An armed robbery at an underground New York City poker club on Friday night resulted in the death of a well-liked Wayne, New Jersey man when one of the robber's weapons accidentally discharged. Meanwhile, an extensive investigation and manhunt for the robbers and killer continues, though no one is yet in custody.
Frank DeSena, 55, was among roughly 90 players present at the new Straddle underground club in Manhattan's Flatiron district, only a few blocks from the Empire State building. The club had been open for only about two weeks, replacing an earlier Straddle club that had been raided by police in August, when four robbers entered the building at about 11:20 Friday night. The four placed a gun to a downstairs bouncer's head to gain access to the seventh-floor game in the Fifth Avenue building that held a mix of businesses and private apartments.
Once inside, the robbers began stripping the game of its cash, with three of the robbers referring to each other as "One," "Two," and "Three," and watching the players. The fourth robber began beating the game's cashier, seemingly with knowledge of where a larger amount of cash was held, while the others watched the patrons. DeSena, a well-liked player often referred to as "Yankee Frank," was shot when one of the robbers dropped a sawed-off shotgun, then accidentally discharged a handgun while picking up the larger weapon.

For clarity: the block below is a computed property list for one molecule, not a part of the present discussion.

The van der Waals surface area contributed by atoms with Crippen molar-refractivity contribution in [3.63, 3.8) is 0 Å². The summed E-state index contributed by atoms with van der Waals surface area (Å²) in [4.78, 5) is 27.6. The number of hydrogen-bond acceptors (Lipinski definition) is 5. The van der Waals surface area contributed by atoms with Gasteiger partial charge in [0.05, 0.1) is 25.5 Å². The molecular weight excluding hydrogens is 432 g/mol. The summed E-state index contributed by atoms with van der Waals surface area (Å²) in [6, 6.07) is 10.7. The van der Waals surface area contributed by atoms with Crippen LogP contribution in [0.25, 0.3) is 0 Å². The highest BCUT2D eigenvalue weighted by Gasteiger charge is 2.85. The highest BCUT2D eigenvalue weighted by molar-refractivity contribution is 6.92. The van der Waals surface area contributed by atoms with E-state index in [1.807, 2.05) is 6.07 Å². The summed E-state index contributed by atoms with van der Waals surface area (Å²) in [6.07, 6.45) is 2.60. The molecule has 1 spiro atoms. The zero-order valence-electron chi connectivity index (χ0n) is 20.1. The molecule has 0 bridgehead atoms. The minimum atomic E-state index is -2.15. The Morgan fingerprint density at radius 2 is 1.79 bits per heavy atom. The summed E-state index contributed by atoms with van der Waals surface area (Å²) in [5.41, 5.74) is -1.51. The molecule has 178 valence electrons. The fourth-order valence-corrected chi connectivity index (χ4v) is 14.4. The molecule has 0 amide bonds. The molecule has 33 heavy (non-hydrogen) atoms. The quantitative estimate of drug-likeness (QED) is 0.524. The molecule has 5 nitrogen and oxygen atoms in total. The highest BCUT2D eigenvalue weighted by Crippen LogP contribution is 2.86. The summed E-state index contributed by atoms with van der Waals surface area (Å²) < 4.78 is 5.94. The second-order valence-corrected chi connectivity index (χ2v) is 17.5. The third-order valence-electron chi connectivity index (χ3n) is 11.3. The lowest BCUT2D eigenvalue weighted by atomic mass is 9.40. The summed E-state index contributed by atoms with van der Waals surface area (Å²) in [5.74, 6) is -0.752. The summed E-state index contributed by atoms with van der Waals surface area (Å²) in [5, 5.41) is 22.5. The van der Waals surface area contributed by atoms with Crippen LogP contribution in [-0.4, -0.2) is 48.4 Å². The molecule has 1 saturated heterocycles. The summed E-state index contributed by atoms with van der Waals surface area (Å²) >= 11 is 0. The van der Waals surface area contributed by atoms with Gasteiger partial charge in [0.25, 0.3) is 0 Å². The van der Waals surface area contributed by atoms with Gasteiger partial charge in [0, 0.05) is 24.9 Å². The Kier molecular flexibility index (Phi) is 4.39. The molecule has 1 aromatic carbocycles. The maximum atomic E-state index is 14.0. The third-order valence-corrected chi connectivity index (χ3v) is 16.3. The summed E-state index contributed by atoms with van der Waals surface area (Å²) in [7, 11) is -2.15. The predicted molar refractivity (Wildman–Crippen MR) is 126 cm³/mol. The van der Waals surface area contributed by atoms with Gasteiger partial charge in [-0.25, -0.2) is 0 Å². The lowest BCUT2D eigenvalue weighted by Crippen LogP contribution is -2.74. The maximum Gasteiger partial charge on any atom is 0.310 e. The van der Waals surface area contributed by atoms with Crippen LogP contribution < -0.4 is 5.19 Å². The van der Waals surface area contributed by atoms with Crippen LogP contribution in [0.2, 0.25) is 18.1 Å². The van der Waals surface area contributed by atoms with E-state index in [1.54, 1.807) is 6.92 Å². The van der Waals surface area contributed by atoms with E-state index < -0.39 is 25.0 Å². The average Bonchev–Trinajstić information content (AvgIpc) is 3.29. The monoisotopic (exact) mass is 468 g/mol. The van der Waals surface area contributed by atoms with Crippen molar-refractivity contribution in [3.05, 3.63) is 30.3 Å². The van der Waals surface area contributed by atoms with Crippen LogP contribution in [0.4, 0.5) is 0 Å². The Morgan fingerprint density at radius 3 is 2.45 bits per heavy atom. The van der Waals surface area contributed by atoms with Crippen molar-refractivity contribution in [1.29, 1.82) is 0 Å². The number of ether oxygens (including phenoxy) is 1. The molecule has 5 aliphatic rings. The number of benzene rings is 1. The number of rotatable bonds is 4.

DeSena, who had previously worked both for AT&T and as a math teacher at the Hoboken, NJ, Stevens Institute of Technology, was struck in the torso by the bullet, and died about 40 minutes later at Manhattan's St. Vincent's Hospital. He is survived by his 52-year-old wife and 16-year-old daughter.
After the robbery and shooting, the gunmen fled with an as-yet-undetermined amount of cash. Early reports suggested that only a few thousand dollars had been taken, but later news suggests that as much as $100,000 was involved. One report quoted another player as saying that as much as $250,000 could be found at times on the premises.
Police continue interviewing witnesses and sifting evidence, including the examination of security tapes from both the night of the robbery and earlier games at the club. Police believe one or more of the robbers likely played at the club during the two weeks it had been open at its new location, and that inside knowledge of the game's workings is a possibility; the gunmen reportedly fled through a seldom-used back entrance after the shooting.